Tuesday, December 29, 2009

Stocking for Charlotte

I can finally post about the Christmas stocking I made for my granddaughter, Charlotte, who just had her first Christmas. I didn't want to mention it before Christmas because I didn't want her Mom and Dad to see it. I didn't imagine that Charlotte would be reading my blog.

I wove the fabric in an overshot pattern using 20/2 cotton for warp and tabby and 3 yarns of 20/2 and 8/2 cotton in slightly different shades of red wound together for the pattern weft. I like using slightly different shades of a color together as it gives a nice depth of color. The name was designed on graph paper and woven by pickup. I took that part out quite a few times to get it just right picking up the same threads each time and not wandering a thread or two to the side.
The back is from a red sheet I had in my rug weaving stash and the lining from a bright red silk blouse I got at the thrift store. I am really pleased with how it came out. I am contemplating making something similar for Christmas sales next year, but without the name.

Friday, December 25, 2009

Christmas Cookies

So, this is what I have been doing with my daughters and granddaughters. I frosted the tree in the upper right hand corner and the dancer in the middle of the bottom row. I love getting together with all the kids and grandkids for Christmas. Merry Christmas and Happy Holidays to everyone.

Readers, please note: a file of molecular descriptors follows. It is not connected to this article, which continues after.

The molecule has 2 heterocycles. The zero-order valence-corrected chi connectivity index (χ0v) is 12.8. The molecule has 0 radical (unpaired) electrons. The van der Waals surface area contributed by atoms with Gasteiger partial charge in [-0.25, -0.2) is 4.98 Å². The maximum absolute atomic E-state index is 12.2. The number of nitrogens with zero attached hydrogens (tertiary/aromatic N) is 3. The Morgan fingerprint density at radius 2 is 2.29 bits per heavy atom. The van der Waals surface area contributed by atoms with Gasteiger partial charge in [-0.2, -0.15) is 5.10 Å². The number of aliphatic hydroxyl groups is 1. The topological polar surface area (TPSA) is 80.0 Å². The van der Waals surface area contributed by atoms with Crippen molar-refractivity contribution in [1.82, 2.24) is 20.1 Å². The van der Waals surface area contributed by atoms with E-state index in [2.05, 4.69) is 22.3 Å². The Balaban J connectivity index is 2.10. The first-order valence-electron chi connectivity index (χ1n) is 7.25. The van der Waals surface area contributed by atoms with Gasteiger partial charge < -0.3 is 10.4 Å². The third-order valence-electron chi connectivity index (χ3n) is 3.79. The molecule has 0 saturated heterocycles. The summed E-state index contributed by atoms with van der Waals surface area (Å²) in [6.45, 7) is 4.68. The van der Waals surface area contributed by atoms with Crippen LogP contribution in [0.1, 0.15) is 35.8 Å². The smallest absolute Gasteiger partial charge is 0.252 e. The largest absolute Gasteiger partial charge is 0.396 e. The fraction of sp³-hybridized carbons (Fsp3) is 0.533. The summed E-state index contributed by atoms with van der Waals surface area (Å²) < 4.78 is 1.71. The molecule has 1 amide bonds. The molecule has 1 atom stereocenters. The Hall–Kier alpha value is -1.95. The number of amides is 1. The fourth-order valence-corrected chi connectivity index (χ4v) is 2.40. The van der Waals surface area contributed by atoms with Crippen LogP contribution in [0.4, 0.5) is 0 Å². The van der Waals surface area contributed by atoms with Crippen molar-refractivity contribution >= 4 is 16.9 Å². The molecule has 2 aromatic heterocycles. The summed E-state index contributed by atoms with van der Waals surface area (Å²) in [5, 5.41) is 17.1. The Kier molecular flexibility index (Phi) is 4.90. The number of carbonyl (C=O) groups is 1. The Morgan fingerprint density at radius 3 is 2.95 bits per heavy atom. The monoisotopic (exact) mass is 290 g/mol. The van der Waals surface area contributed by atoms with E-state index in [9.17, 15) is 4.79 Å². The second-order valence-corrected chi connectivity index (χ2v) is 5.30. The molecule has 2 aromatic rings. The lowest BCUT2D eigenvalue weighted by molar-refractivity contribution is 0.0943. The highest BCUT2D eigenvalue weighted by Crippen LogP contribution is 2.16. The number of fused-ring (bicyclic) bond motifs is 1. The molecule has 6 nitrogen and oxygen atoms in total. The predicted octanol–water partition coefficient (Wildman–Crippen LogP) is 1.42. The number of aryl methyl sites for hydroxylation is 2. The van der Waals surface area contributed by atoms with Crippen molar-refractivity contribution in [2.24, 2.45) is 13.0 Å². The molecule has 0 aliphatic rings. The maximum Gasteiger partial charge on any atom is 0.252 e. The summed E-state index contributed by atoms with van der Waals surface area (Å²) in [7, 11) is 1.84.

Photo by granddaughter Lauren

Tuesday, December 22, 2009

What a Big World

Our youngest daughter, Siri, finished college at Brooklyn College, in well, Brooklyn, NY, yesterday in the Film Studies program. We are immensley proud of her and the hard work it took to do that. She's a long way from the farm and the island but maybe she has always looked out from here to the great big interesting world. Best of luck to you in all your ventures, dearest daughter.

Monday, December 21, 2009

Christmas Tree is Up

The Christmas tree is up, presents are appearing under it, the holly is up over the doors and windows to "keep out the dark" (See Susan Cooper's, The Dark is Rising). I love the lights on the tree. Being off the grid as we are and thus having to be very careful about electricity use, ours are very small LED lights. Not really bright but we can safely and with a clear conscience leave them on all night. I love getting up in the dark and seeing the tree lights.

Thursday, December 17, 2009

Candy Cane Cookies

I've been wrapping presents to take to friends on San Juan island on market day Saturday and baking cookies for gifts. These candy cane cookies are made from sugar cookie dough. One half of the dough is dyed red. You roll out pencil thickness strips of each color and roll them together. I haven't made these in years. They are a lot of fun.

Tuesday, December 15, 2009

New Loom

LinkI actually got this 16 harness table loom a couple of years ago but it was damaged and had been turned upside down in shipping so the harnesses and heddles had all come apart and so.....it has taken us until this fall to finally get it up and running. It is a Purrington table loom, an excellent design, and I am really thrilled to be able to weave on it. I got it warped up this evening and tomorrow will start playing with it. I've been weaving Christmas presents but realize that as my family reads my blog I'd better not reveal any secrets here.